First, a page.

Gardening is an arduous process. And after all the blood, sweat, and tears, the last thing anyone wants is for their crops to fall victim to pests and infestations. Pest control is an everlasting battle between man and mother nature, for as long as you’re growing fresh crops, there will be opportunistic critters looking to take advantage of your efforts.
Types of Garden Pests
The first thing that comes to mind when you think of an infestation is bugs. You’ll want to watch out for:
- Japanese Beetles
These tiny pests will eat their way through leaves and budding fruits, emaciating your crops to the point that they can’t be saved. Aphids can be sprayed right off with a hose, and are also the prey of ladybugs. Caterpillars are the prey of birds, so a pond or birdbath near the garden can be a deterrent.
The Japanese beetle is a bit tougher to get rid of. You can pick them off by hand, but for overall pest control, you’ll want to use some kind of pesticidal spray. Look for a spray that’s not harmful to your crops or to your health.
Slugs and snails are attracted to dark areas where they can hide, like mulch, ashes, or loose earth. If your garden is messy, they may find their way in. You can drown slugs in heavy liquid like beer (in a saucer around your plants). You can also use snail baits, or even copper strips, which hurt the snails and drive them away.
Grasshoppers come at all hours of the day and all times of year. Grasshoppers, however, are another prey of birds, and even snakes. Mesh netting can be effective at keeping grasshoppers at bay, but even then, smaller ones can make their way through the mesh, rendering it obsolete. This is another situation that can sometimes call for pesticides. Don’t worry, if that’s not your cup of tea, there are plenty of organic options that are safe for plants and animals alike.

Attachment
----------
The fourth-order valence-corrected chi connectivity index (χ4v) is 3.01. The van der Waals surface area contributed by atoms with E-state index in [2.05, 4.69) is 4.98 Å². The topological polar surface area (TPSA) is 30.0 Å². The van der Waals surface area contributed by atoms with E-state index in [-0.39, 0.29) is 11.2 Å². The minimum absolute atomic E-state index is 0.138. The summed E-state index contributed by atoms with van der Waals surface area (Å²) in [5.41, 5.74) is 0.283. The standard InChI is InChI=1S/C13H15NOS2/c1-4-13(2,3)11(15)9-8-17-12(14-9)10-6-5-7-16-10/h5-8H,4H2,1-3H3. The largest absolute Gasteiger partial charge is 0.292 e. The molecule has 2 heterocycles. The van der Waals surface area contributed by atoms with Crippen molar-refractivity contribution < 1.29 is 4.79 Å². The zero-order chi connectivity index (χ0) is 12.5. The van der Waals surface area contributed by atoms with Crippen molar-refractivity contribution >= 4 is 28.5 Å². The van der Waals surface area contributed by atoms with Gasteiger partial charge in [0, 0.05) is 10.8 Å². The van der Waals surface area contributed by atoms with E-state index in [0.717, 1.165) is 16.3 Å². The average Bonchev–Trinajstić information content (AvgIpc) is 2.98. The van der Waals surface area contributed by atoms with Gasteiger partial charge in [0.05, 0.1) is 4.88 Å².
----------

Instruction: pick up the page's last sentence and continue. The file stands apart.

Last week, while sitting on one of the best ceramic garden stools I own, I noticed a deer chewing away in my garden. Larger animals and even some birds can pose a risk to your garden, too. Keep an eye out for:
And, depending on where you live, there can be many others!
Unfortunately, a fence is oftentimes not enough to keep these rodents at bay. Chipmunks, for example, won’t eat everything in your garden, but they will tear up your soil and your root base, thrashing your crop from below. Fencing itself needs to be deeply dug into the ground, and even then, you’ll need to use repellent.
The same goes for rabbits, raccoons, and skunks. Burrowing creatures are hard to combat unless your garden is planted in raised, fully enclosed planters above the ground. Crows, however, are very smart animals. It’ll take a distracting material like reflective Mylar tape or a noise-maker to scare them off.
Deer, on the other hand, won’t be able to get over fences of a certain height. If your yard is enclosed by a tall fence, your garden is safe. But if it’s not, then you’ll need to diligently apply deer repellent to your garden. Additionally, you can keep blocks of salt far away from your garden to try and attract the deer somewhere else.
For more great tips on how to manage a great home garden, check out our blog and our featured products from Garden Kneelers Club.